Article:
# Find the order $m$ of a matrix ${\bf A}$ such that ${\bf A}^m= {\bf 1}$

I have a square matrix ${\bf A}$ defined over the field $\mathbb Z_2$ and I want to find its order such that ${\bf A}^m=1$. I tried using

Solve[MatrixPower[A,m] == IdentityMatrix[Length[A]], m, Modulus-> 2]


but this seems to be taking forever. How should I find the order of the matrix as defined? For example, A = {{1, 0}, {1, 1}} has order $2$.

• Could you show a small typical matrix so that people might experiment, confirm what you are seeing and try possible solutions before finding that they are doing something very different from you? – Bill May 8 '18 at 20:46
• Maybe something like: First@Position[ Table[Mod[MatrixPower[A, n], 2] == IdentityMatrix[2], {n, 4}], True]? Can be improved by stopping computations when True is detected. – anderstood May 8 '18 at 21:06
• Or: B = A; n = 0; While[(B != IdentityMatrix[2]) && (n < 100), B = Modulus[A.B, 2]; n++]; n – anderstood May 8 '18 at 21:10
• m = 1; While[m<=100&& Mod[MatrixPower[A, m++], 2] =!= IdentityMatrix[Length[A]]]; m - 1? – kglr May 8 '18 at 21:13
• also mmax = 1000; Block[{m = 1, B = A}, While[m++ <= mmax && (B = Mod[B.A, 2]) =!= IdentityMatrix[Length[A]]]; m] – kglr May 9 '18 at 1:01

Using the example in the OP,

A = {{1, 0}, {1, 1}};


we compare the different options mentioned in the comments (plus one that is mine):

Table[If[Mod[MatrixPower[A, n], 2] == IdentityMatrix[Length@A], Return[n, Table]], {n, 1000}] // RepeatedTiming
(* {0.00007, 2}, by anderstood *)

Block[{m = 1}, While[m <= 100 && Mod[MatrixPower[A, m++], 2] =!= IdentityMatrix[Length[A]]]; m - 1] // RepeatedTiming
(* {0.00003061, 2}, by kglr *)

Length[NestWhileList[Mod[#.A, 2] &, A, Mod[#, 2] =!= IdentityMatrix[Length[A]] &]] // RepeatedTiming
(* {9.8*10^-6, 2}, by me *)

Block[{mmax = 1000, m = 1, B = A}, While[m++ <= mmax && (B = Mod[B.A, 2]) =!= IdentityMatrix[Length[A]]]; m] // RepeatedTiming
(* {5.5*10^-6, 2}, by kglr *)


For less trivial examples, consider

SeedRandom[2];
A = RandomInteger[{0, 1}, {5, 5}];
(* {0.001, 12}, by anderstood *)
(* {0.00088, 12}, by kglr *)
(* {0.000064, 12}, by me *)
(* {0.000046, 12}, by kglr *)

SeedRandom[2];
A = RandomInteger[{0, 1}, {10, 10}];
(* {0.04, 60}, by anderstood *)
(* {0.037, 60}, by kglr *)
(* {0.00051, 60}, by me *)
(* {0.00037, 60}, by kglr *)

• Changing Modulus to Mod gives basically the same answer as kglr number 2, and the timing is very similar: Block[{}, B = A; n = 0; While[(B =!= IdentityMatrix[5]) && (n < 1000), B = Mod[A.B, 2]; n++]; n + 1]. And here is an updated version of my first comment with a break: Table[If[Mod[MatrixPower[A, n], 2] == IdentityMatrix[Length@A], Return[n, Table]], {n, 1000}] // RepeatedTiming. – anderstood May 9 '18 at 15:20

## The Code

I solve the more generic question of finding the power of a matrix under any mod-z with the following command:

Options[solver] = {matrixForm -> False};
solver[input_, mod_, iteration_, opts : OptionsPattern[]] :=
Module[{a, exp, exp2},
a /: Power[a, n_] := a;
a /: Times[a, n_] /; (n > mod - 1) := Mod[n, mod] a;
exp = Simplify[a input];
exp2 = NestWhileList[{#[[1]] + 1, exp.#[[2]]} &, {1, exp},
And[(! Simplify[#[[2]] === a IdentityMatrix[Length@input]]), #[[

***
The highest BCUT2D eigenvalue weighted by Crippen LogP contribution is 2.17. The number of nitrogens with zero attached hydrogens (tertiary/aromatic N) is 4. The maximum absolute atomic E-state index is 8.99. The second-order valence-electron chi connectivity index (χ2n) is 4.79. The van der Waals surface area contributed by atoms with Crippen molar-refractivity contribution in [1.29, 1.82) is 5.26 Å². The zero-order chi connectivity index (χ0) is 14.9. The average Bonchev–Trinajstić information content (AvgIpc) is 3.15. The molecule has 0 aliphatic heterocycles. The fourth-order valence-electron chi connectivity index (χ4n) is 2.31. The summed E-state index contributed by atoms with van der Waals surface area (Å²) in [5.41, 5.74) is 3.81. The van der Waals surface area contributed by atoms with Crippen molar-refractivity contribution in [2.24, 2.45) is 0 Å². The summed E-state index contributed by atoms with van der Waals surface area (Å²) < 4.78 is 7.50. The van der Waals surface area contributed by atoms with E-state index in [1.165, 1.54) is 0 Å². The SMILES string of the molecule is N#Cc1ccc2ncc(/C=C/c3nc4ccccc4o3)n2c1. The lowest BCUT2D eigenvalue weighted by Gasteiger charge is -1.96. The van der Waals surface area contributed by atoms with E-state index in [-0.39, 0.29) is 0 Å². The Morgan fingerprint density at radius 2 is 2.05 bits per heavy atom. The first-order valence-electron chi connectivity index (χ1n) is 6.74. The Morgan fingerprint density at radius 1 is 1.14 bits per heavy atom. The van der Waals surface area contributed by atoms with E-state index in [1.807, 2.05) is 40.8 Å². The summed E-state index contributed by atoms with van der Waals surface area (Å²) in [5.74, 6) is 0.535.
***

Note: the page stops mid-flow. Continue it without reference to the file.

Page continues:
1]] < iteration] &];
If[OptionValue[matrixForm] == True,
Grid[{#[[1]], #[[2]] // MatrixForm} & /@ (exp2 /. a -> 1)],
exp2 /. a -> 1
]
];


The code basically multiplies the given matrix with a scooping variable which is constrained such that its coefficients are in modulo-chosen number (second argument). Then we calculate its matrix powers till we find the identity matrix or we reach the chosen iteration number (third argument). We also have the option to make the output more visual.

## Check of OP's matrix

solver[{{1, 0}, {1, 1}}, 2, 100] // Timing


{0.000244, {{1, {{1, 0}, {1, 1}}}, {2, {{1, 0}, {0, 1}}}}}

where we get a list of matrices $\{A,A^2,A^3,\cdots\}$. We can make it more visual as follows:

solver[{{1, 0}, {1, 1}}, 2, 100, matrixForm -> True]


$$\begin{array}{cc} 1 & \left( \begin{array}{cc} 1 & 0 \\ 1 & 1 \\ \end{array} \right) \\ 2 & \left( \begin{array}{cc} 1 & 0 \\ 0 & 1 \\ \end{array} \right) \\ \end{array}$$

We can also check modulo other numbers:

solver[{{1, 0}, {1, 1}}, 3, 100, matrixForm -> True] // Timing


$$\left\{0.000352, \begin{array}{cc} 1 & \left( \begin{array}{cc} 1 & 0 \\ 1 & 1 \\ \end{array} \right) \\ 2 & \left( \begin{array}{cc} 1 & 0 \\ 2 & 1 \\ \end{array} \right) \\ 3 & \left( \begin{array}{cc} 1 & 0 \\ 0 & 1 \\ \end{array} \right) \\ \end{array} \right\}$$

## Another example

A = RandomInteger[{0, 1}, {5, 5}]


{{1, 0, 0, 0, 1}, {0, 1, 0, 1, 0}, {0, 1, 0, 0, 1}, {0, 1, 1, 1, 0}, {0, 0, 0, 1, 0}}

solver[A, 2, 100, matrixForm -> True] // Timing


$$\left\{0.001191, \begin{array}{cc} 1 & \left( \begin{array}{ccccc} 1 & 0 & 0 & 0 & 1 \\ 0 & 1 & 0 & 1 & 0 \\ 0 & 1 & 0 & 0 & 1 \\ 0 & 1 & 1 & 1 & 0 \\ 0 & 0 & 0 & 1 & 0 \\ \end{array} \right) \\ 2 & \left( \begin{array}{ccccc} 1 & 0 & 0 & 1 & 1 \\ 0 & 0 & 1 & 0 & 0 \\ 0 & 1 & 0 & 0 & 0 \\ 0 & 1 & 1 & 0 & 1 \\ 0 & 1 & 1 & 1 & 0 \\ \end{array} \right) \\ 3 & \left( \begin{array}{ccccc} 1 & 1 & 1 & 0 & 1 \\ 0 & 1 & 0 & 0 & 1 \\ 0 & 1 & 0 & 1 & 0 \\ 0 & 0 & 0 & 0 & 1 \\ 0 & 1 & 1 & 0 & 1 \\ \end{array} \right) \\ 4 & \left( \begin{array}{ccccc} 1 & 0 & 0 & 0 & 0 \\ 0 & 1 & 0 & 0 & 0 \\ 0 & 0 & 1 & 0 & 0 \\ 0 & 0 & 0 & 1 & 0 \\ 0 & 0 & 0 & 0 & 1 \\ \end{array} \right) \\ \end{array} \right\}$$